Learn Systems Engineering by Building a Robot
Michael Alba posted on February 15, 2018 |
TI introduces new educational kit and curriculum.
The TI-Robotics System Learning Kit. (Image courtesy of TI.)
The TI-Robotics System Learning Kit. (Image courtesy of TI.)

Texas Instruments has a new offering for engineering education: the TI-Robotics System Learning Kit (TI-RSLK). The kit provides all the hardware necessary to build a functional robotic system, but its real value comes from the complementary curriculum. Developed in partnership with Jon Valvano, a professor of electrical and computer engineering at the University of Texas at Austin, the TI-RSLK comes complete with a set of 20 educational modules meant to guide students through fundamental systems engineering concepts.

“The ultimate goal of the learning kit is to design, build and test a robot system capable of solving complex tasks,” explained Valvano. “Example challenges you might try are line following, maze exploring and autonomous driving. However, it’s not the final robot that matters, but the educational journey that discovers a wide range of engineering principles in the process.”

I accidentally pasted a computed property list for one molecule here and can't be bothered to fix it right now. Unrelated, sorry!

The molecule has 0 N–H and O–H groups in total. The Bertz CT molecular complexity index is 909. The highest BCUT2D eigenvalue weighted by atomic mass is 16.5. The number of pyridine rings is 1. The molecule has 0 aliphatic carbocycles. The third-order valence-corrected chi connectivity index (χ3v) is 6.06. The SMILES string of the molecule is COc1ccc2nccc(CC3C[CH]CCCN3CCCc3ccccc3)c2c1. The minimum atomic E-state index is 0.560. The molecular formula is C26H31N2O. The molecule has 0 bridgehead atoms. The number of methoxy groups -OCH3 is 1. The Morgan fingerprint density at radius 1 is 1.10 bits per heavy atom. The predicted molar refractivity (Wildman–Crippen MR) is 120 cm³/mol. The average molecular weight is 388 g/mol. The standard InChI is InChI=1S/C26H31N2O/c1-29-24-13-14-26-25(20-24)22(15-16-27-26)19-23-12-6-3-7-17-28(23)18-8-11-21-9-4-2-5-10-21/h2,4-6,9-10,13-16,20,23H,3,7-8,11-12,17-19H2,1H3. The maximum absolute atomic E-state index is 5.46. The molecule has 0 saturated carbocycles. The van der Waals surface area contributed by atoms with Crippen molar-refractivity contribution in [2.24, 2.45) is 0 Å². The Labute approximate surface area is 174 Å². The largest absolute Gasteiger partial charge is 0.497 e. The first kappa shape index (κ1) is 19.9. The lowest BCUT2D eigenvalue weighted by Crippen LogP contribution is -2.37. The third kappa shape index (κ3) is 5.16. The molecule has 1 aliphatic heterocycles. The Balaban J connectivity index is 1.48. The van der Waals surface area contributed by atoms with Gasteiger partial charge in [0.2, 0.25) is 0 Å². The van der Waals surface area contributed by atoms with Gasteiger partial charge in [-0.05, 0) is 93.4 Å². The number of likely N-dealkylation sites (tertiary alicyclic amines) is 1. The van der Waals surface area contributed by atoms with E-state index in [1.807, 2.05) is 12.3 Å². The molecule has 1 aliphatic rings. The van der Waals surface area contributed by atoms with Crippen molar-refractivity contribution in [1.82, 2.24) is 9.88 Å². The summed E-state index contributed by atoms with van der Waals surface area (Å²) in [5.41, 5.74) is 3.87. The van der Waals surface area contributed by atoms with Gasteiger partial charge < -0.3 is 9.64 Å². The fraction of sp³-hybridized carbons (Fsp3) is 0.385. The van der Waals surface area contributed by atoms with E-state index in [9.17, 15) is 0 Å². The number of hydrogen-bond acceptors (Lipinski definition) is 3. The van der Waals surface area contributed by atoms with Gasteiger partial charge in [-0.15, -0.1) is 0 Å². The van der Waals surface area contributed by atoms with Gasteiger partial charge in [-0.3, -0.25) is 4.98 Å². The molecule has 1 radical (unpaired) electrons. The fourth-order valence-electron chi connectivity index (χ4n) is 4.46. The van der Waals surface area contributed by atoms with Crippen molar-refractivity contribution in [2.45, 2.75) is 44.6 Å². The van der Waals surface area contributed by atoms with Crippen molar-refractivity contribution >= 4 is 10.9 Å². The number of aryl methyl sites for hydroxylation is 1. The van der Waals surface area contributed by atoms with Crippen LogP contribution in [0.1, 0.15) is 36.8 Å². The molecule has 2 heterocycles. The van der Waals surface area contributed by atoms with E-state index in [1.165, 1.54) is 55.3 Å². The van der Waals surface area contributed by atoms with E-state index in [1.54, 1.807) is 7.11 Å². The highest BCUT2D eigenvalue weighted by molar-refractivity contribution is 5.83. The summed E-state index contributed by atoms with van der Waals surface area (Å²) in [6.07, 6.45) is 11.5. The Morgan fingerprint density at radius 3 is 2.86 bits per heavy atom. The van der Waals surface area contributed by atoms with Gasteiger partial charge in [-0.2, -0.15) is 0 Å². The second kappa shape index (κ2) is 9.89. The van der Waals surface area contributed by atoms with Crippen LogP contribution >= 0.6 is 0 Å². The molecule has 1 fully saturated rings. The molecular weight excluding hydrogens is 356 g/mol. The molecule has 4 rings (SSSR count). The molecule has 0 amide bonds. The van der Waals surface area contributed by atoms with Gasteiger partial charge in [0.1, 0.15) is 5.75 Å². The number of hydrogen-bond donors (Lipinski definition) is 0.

Although the TI-RSLK was developed with first-year engineering students in mind, the curriculum is flexible enough to complement a variety of engineering courses spanning multiple disciplines. And you don’t have to be a student to take advantage of the kit—professional engineers might learn a thing or two themselves. For example, mechanical engineers looking to expand their electrical knowledge, or electrical engineers looking to better understand system design, could both benefit from the hands-on education of the TI-RSLK.

The TI-RSLK offers hands-on engineering education. (Image courtesy of element14.)
The TI-RSLK offers hands-on engineering education. (Image courtesy of element14.)

The kit itself, which contains all the components needed to build the robot, comes in two variants: the basic version and the advanced version. The basic version ($99) covers the essentials, and includes the TI SimpleLink MSP432 MCU LaunchPad Development Kit, while the advanced version ($199) adds Bluetooth and Wi-Fi modules to the mix to enable wireless communication with your robot. The kits, sold through element14, are entirely a convenience—universities and students can source their own components if they choose, and still make use of the curriculum.

“It’s very comprehensive and contained,” said TI’s Ayesha Mayhugh of the new kit and curriculum. “So the educator can use it in any way which suits their courseware.”

If you’re interested in the TI-RSLK, kits start shipping next week from element14.

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